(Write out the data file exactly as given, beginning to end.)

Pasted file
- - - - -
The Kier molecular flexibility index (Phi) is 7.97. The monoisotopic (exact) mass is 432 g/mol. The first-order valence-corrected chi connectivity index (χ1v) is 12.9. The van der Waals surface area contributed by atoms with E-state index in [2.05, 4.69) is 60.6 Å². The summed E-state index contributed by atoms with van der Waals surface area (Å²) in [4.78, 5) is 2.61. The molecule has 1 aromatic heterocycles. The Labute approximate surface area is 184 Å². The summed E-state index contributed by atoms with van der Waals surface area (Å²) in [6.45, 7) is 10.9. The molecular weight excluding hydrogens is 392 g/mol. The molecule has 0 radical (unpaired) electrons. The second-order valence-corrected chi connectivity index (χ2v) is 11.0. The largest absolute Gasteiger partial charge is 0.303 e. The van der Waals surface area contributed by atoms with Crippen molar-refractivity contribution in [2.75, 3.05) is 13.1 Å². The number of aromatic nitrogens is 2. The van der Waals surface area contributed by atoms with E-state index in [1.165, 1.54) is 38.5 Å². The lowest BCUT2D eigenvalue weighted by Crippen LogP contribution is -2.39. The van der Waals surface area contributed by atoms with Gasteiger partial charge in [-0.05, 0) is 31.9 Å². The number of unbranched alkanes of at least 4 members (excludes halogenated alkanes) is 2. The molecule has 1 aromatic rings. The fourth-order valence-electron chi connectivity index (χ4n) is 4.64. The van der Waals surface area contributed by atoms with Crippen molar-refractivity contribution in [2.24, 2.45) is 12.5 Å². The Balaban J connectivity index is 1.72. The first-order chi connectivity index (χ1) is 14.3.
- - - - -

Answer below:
The Kier molecular flexibility index (Phi) is 7.97. The monoisotopic (exact) mass is 432 g/mol. The first-order valence-corrected chi connectivity index (χ1v) is 12.9. The van der Waals surface area contributed by atoms with E-state index in [2.05, 4.69) is 60.6 Å². The summed E-state index contributed by atoms with van der Waals surface area (Å²) in [4.78, 5) is 2.61. The molecule has 1 aromatic heterocycles. The Labute approximate surface area is 184 Å². The summed E-state index contributed by atoms with van der Waals surface area (Å²) in [6.45, 7) is 10.9. The molecular weight excluding hydrogens is 392 g/mol. The molecule has 0 radical (unpaired) electrons. The second-order valence-corrected chi connectivity index (χ2v) is 11.0. The largest absolute Gasteiger partial charge is 0.303 e. The van der Waals surface area contributed by atoms with Crippen molar-refractivity contribution in [2.75, 3.05) is 13.1 Å². The number of aromatic nitrogens is 2. The van der Waals surface area contributed by atoms with E-state index in [1.165, 1.54) is 38.5 Å². The lowest BCUT2D eigenvalue weighted by Crippen LogP contribution is -2.39. The van der Waals surface area contributed by atoms with Gasteiger partial charge in [-0.05, 0) is 31.9 Å². The number of unbranched alkanes of at least 4 members (excludes halogenated alkanes) is 2. The molecule has 1 aromatic rings. The fourth-order valence-electron chi connectivity index (χ4n) is 4.64. The van der Waals surface area contributed by atoms with Crippen molar-refractivity contribution in [2.24, 2.45) is 12.5 Å². The Balaban J connectivity index is 1.72. The first-order chi connectivity index (χ1) is 14.3.